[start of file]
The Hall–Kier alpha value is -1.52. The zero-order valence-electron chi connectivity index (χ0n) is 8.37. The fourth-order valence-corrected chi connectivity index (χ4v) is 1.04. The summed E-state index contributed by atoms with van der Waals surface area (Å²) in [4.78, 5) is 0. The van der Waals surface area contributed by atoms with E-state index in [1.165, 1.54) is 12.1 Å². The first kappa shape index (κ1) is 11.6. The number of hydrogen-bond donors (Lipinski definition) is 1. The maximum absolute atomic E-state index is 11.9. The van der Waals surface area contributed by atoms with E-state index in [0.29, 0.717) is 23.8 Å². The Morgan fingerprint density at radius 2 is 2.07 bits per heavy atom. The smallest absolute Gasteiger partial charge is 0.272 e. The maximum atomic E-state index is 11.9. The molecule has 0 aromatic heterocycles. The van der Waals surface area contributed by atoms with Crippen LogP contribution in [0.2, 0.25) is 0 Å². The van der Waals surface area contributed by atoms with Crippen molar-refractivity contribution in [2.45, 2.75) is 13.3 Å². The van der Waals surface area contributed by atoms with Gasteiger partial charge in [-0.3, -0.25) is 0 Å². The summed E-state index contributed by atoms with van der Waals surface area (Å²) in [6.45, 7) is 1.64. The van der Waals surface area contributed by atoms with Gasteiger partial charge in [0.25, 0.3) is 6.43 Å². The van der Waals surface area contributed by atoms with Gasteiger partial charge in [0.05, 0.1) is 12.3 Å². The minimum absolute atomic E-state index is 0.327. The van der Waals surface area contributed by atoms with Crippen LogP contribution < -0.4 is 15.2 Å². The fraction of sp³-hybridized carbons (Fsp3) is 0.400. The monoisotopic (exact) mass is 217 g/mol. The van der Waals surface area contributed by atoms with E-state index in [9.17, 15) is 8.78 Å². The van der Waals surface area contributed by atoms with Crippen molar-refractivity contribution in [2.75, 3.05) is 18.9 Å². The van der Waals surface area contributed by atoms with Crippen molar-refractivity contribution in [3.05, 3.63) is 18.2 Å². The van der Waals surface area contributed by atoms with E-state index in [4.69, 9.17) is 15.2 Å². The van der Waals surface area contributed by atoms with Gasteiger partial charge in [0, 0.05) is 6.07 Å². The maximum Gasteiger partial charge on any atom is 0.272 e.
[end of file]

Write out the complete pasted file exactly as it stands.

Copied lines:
The Hall–Kier alpha value is -1.52. The zero-order valence-electron chi connectivity index (χ0n) is 8.37. The fourth-order valence-corrected chi connectivity index (χ4v) is 1.04. The summed E-state index contributed by atoms with van der Waals surface area (Å²) in [4.78, 5) is 0. The van der Waals surface area contributed by atoms with E-state index in [1.165, 1.54) is 12.1 Å². The first kappa shape index (κ1) is 11.6. The number of hydrogen-bond donors (Lipinski definition) is 1. The maximum absolute atomic E-state index is 11.9. The van der Waals surface area contributed by atoms with E-state index in [0.29, 0.717) is 23.8 Å². The Morgan fingerprint density at radius 2 is 2.07 bits per heavy atom. The smallest absolute Gasteiger partial charge is 0.272 e. The maximum atomic E-state index is 11.9. The molecule has 0 aromatic heterocycles. The van der Waals surface area contributed by atoms with Crippen LogP contribution in [0.2, 0.25) is 0 Å². The van der Waals surface area contributed by atoms with Crippen molar-refractivity contribution in [2.45, 2.75) is 13.3 Å². The van der Waals surface area contributed by atoms with Gasteiger partial charge in [-0.3, -0.25) is 0 Å². The summed E-state index contributed by atoms with van der Waals surface area (Å²) in [6.45, 7) is 1.64. The van der Waals surface area contributed by atoms with Gasteiger partial charge in [0.25, 0.3) is 6.43 Å². The van der Waals surface area contributed by atoms with Gasteiger partial charge in [0.05, 0.1) is 12.3 Å². The minimum absolute atomic E-state index is 0.327. The van der Waals surface area contributed by atoms with Crippen LogP contribution < -0.4 is 15.2 Å². The fraction of sp³-hybridized carbons (Fsp3) is 0.400. The monoisotopic (exact) mass is 217 g/mol. The van der Waals surface area contributed by atoms with E-state index in [9.17, 15) is 8.78 Å². The van der Waals surface area contributed by atoms with Crippen molar-refractivity contribution in [2.75, 3.05) is 18.9 Å². The van der Waals surface area contributed by atoms with Crippen molar-refractivity contribution in [3.05, 3.63) is 18.2 Å². The van der Waals surface area contributed by atoms with E-state index in [4.69, 9.17) is 15.2 Å². The van der Waals surface area contributed by atoms with Gasteiger partial charge in [0, 0.05) is 6.07 Å². The maximum Gasteiger partial charge on any atom is 0.272 e.